The Elegance of Observation

The original French edition of Muriel Barbery’s novel

The Elegance of the Hedgehog is a wonderful novel. Moving, thoughtful, highly observant. I didn’t want to put it down. Unusual for a literary work, it is also a page-turner. I really wanted to keep going, to follow the story, to know how things turn out for the two main characters and at least a couple of the secondary ones. I wanted to spend more time in their company.

Barbery, a professor of philosophy in France, born in Casablanca, creates a very accessible world, with a light touch, even though some of the subject matter is heavy. She sets her novel on the Left Bank in Paris, in an upper-middle-class apartment building, filled with the well-to-do, with intellectual and political heavy weights. She paints the picture by alternating two voices, one who speaks directly to us, the other via her diary.

Renée Michel is a 54-year-old concierge at that apartment building. She keeps to herself and is determined never to deviate from the traditional facade of a French concierge. But we soon learn she has a secret life. The life of the mind. Devoted to reading great works of literature, viewing great art, and listening to fine classical music, Madame Michel also displays acute powers of observation and analysis. Though she never went beyond high school, she treasures what she learns and observes in a way that seems at odds with the residents of 7, Rue de Grenelle, most of whom seem to take their education too much for granted.

The other voice is the precocious Paloma Josse, a 12-year-old girl, who tells her diary that she will commit suicide when she turns 13, because she can not find any meaning to life. Unlike Madame Michel, Paloma is born into comfort and has access to the best education France can offer. She, too, is acutely aware of her surroundings and doesn’t like what she sees for the most part. The bane of her existence is her sister, Colombe, a philosophy student who seems oblivious to her little sister’s need for silence and solitude.

The two voices are brought together, eventually, primarily as a result of a new tenant in the building, Mr Ozu. A rich, Japanese businessman of great refinement, Mr. Ozu and Paloma strike up a friendship and both decide to draw out Madame Michel. They see something in her that no one else in the building has ever seen. Both Madame Michel and Paloma also have a thing for Japanese culture, so the trio is set to mesh well almost from the start. Even his last name is seductive for Madame Michel, as one of her favorite directors is Yasujiro Ozu, a distant relation. Perhaps the only stumbling block in the way is class, a subject Barbery tackles throughout the novel from both “sides”.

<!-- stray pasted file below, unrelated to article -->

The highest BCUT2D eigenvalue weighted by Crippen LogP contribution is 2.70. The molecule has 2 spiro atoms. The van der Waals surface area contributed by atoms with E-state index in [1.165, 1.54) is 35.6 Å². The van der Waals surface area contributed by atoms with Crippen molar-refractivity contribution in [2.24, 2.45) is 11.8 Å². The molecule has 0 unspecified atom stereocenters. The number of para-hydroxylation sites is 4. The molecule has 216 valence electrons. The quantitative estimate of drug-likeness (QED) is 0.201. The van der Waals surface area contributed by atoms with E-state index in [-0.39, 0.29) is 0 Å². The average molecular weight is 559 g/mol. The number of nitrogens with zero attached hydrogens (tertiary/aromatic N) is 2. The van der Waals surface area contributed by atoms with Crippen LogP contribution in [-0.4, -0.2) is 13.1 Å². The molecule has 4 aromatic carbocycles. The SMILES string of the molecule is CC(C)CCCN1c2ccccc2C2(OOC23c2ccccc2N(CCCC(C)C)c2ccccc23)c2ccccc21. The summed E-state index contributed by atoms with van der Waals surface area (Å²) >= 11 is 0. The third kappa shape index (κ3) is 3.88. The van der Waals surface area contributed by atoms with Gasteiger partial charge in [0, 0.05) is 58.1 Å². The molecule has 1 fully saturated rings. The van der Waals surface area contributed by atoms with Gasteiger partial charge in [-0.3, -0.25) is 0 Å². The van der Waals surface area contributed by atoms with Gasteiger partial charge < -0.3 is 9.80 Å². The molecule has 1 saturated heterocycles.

There is much true kindness on display in the novel. Gifts, friendship, moments of true understanding, as Peter Handke would say. Cruelty is a part of the world of that building, and we learn it is a deeply rooted part of Renée Michel’s tragic past. Barbery does not sugar-coat the cruelty or make Hallmark cards out of the kindness. This reader found them to be organic parts of the whole.


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There are rumors that a film is in the works. While I would love to see the book made into a movie, it is also obvious that the translation from book to silver screen will not be easy. So much of the story comes from the philosophical musings of both main characters, creating visual reflections of those musings will be difficult. It is not really a novel of external dialogue and action, but of ideas and their objective correlatives. It is a novel where the inner voice, our own dialogue with ourselves, take precedence. It will be interesting to see how the director decides to present The Elegance of the Hedgehog. To see how she or he brings in all of the cultural touchstones, from Tolstoy, to Husserl, to the movies of Ozu, to Japanese tea ceremonies, to William of Ockham and back again . . . .



The Elegance of Observation
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